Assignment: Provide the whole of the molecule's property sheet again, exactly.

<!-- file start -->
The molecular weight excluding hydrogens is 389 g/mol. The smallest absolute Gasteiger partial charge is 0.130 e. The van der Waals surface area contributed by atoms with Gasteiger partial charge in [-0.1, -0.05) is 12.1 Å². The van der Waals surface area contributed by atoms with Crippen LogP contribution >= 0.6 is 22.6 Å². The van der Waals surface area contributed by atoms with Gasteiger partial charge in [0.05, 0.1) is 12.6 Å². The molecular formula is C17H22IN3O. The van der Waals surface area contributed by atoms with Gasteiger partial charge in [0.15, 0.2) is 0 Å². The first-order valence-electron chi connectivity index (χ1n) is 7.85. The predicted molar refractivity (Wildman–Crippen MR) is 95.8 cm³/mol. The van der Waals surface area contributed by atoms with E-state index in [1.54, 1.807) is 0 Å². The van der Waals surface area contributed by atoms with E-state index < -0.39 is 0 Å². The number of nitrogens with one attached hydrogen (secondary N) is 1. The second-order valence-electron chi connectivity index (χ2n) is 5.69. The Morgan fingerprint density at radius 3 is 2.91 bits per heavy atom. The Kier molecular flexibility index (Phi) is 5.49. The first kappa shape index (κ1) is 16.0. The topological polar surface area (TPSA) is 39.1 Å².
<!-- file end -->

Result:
The molecular weight excluding hydrogens is 389 g/mol. The smallest absolute Gasteiger partial charge is 0.130 e. The van der Waals surface area contributed by atoms with Gasteiger partial charge in [-0.1, -0.05) is 12.1 Å². The van der Waals surface area contributed by atoms with Crippen LogP contribution >= 0.6 is 22.6 Å². The van der Waals surface area contributed by atoms with Gasteiger partial charge in [0.05, 0.1) is 12.6 Å². The molecular formula is C17H22IN3O. The van der Waals surface area contributed by atoms with Gasteiger partial charge in [0.15, 0.2) is 0 Å². The first-order valence-electron chi connectivity index (χ1n) is 7.85. The predicted molar refractivity (Wildman–Crippen MR) is 95.8 cm³/mol. The van der Waals surface area contributed by atoms with E-state index in [1.54, 1.807) is 0 Å². The van der Waals surface area contributed by atoms with E-state index < -0.39 is 0 Å². The number of nitrogens with one attached hydrogen (secondary N) is 1. The second-order valence-electron chi connectivity index (χ2n) is 5.69. The Morgan fingerprint density at radius 3 is 2.91 bits per heavy atom. The Kier molecular flexibility index (Phi) is 5.49. The first kappa shape index (κ1) is 16.0. The topological polar surface area (TPSA) is 39.1 Å².